What is it?
The origins of Art Nouveau can be traced back to the revival of interest in medieval life and gothic architecture in mid-19th Century England which led to the Arts and Crafts Movement. Artists and designers such as William Morris and Edward Burne-Jones moved away from industrialism, seeking a return to simple craft work created out of natural materials and manufactured by one person or a small group. The Arts and Crafts movement brought the return of handcrafted, artisan-made pieces such as wallpaper, furniture, stained glass, tapestries, pottery and tiles. These designs sought to display the beauty of the materials and the skill of the craftsman.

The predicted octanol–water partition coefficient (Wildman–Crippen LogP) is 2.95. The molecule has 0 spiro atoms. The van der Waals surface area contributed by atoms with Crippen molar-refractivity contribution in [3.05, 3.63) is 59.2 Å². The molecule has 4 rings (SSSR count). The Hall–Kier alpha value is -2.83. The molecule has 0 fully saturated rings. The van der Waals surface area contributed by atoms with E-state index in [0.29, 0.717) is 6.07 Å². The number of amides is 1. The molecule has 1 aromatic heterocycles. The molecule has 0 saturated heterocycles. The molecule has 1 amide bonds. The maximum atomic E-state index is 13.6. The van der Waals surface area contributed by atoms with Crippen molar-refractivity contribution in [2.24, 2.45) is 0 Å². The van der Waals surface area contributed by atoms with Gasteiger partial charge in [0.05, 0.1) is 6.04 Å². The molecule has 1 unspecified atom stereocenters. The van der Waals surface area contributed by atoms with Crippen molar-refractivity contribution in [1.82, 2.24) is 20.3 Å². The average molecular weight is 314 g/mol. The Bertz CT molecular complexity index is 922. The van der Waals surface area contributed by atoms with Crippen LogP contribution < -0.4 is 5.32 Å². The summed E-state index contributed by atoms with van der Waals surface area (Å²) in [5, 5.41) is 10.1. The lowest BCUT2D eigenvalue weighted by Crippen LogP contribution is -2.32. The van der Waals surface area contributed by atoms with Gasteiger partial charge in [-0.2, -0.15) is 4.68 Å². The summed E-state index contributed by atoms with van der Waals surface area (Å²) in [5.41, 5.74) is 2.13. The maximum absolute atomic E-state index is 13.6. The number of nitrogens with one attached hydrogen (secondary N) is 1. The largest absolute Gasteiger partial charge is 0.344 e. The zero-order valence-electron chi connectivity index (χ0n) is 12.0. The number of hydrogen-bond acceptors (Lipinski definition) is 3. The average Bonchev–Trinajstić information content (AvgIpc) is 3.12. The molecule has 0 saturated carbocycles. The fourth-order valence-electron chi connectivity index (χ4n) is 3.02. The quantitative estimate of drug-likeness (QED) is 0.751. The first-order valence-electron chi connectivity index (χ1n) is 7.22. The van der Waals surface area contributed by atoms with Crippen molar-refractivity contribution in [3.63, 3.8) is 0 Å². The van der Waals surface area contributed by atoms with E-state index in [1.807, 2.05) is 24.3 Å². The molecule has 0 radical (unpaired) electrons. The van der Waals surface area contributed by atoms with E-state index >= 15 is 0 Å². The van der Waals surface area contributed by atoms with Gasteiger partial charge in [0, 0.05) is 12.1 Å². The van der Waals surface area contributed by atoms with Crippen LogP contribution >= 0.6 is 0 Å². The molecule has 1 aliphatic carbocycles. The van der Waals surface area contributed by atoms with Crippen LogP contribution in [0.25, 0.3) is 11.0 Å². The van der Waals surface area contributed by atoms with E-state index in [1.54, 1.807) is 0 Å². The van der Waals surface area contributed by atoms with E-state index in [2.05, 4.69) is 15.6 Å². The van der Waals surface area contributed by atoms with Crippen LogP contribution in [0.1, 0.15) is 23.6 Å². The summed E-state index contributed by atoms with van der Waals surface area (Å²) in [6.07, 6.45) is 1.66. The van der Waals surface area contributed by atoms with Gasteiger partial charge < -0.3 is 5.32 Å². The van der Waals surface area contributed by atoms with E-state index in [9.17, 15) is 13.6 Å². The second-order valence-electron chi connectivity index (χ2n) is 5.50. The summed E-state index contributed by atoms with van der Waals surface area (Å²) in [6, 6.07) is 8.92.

The design came from the same search for new forms in nature but took a more artistic path using sweeping sinuous curves and more radical designs. Materials such as cast iron and steel, glass and ceramics were widely used. This design style developed throughout Europe and parts of the United States with different countries showing many distinct styles.
What’s the difference between Art Nouveau & Art Deco?
Just before the Second World War the popularity of Art Nouveau had already started to fade. After the hardships and destruction of the First World War, people were looking for something new and exciting that also brought a taste of luxury. Art Deco left the preoccupation with nature and embraced the influence of industrialisation and improvements in lifestyle that modern manufacturing brought. Designs became symmetrical and streamlined and this extended to practical objects as well as architecture and interior design, making machine-made objects more aesthetically appealing.